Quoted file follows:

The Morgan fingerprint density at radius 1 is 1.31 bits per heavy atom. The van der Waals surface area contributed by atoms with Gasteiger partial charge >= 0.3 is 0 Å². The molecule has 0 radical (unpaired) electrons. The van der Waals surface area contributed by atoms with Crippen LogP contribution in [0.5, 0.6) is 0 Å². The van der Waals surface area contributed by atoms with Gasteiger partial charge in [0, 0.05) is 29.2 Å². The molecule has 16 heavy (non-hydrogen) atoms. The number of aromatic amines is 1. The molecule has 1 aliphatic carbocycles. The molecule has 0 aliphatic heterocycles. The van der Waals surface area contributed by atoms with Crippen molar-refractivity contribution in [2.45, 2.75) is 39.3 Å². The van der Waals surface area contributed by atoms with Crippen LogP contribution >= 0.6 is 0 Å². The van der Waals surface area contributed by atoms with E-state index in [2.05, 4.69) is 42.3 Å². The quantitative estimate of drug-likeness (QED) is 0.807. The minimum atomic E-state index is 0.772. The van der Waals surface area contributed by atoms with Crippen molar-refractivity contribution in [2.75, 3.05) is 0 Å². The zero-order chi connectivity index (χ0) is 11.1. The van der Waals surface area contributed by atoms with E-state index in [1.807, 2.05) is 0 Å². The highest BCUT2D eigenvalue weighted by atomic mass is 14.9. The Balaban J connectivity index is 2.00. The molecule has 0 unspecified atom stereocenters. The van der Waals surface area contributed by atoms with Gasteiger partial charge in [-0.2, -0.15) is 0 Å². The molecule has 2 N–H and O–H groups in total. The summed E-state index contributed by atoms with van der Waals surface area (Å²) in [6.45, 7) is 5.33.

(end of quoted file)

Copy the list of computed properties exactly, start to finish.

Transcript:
The Morgan fingerprint density at radius 1 is 1.31 bits per heavy atom. The van der Waals surface area contributed by atoms with Gasteiger partial charge >= 0.3 is 0 Å². The molecule has 0 radical (unpaired) electrons. The van der Waals surface area contributed by atoms with Crippen LogP contribution in [0.5, 0.6) is 0 Å². The van der Waals surface area contributed by atoms with Gasteiger partial charge in [0, 0.05) is 29.2 Å². The molecule has 16 heavy (non-hydrogen) atoms. The number of aromatic amines is 1. The molecule has 1 aliphatic carbocycles. The molecule has 0 aliphatic heterocycles. The van der Waals surface area contributed by atoms with Crippen molar-refractivity contribution in [2.45, 2.75) is 39.3 Å². The van der Waals surface area contributed by atoms with Crippen LogP contribution >= 0.6 is 0 Å². The van der Waals surface area contributed by atoms with E-state index in [2.05, 4.69) is 42.3 Å². The quantitative estimate of drug-likeness (QED) is 0.807. The minimum atomic E-state index is 0.772. The van der Waals surface area contributed by atoms with Crippen molar-refractivity contribution in [2.75, 3.05) is 0 Å². The zero-order chi connectivity index (χ0) is 11.1. The van der Waals surface area contributed by atoms with E-state index in [1.807, 2.05) is 0 Å². The highest BCUT2D eigenvalue weighted by atomic mass is 14.9. The Balaban J connectivity index is 2.00. The molecule has 0 unspecified atom stereocenters. The van der Waals surface area contributed by atoms with Gasteiger partial charge in [-0.2, -0.15) is 0 Å². The molecule has 2 N–H and O–H groups in total. The summed E-state index contributed by atoms with van der Waals surface area (Å²) in [6.45, 7) is 5.33.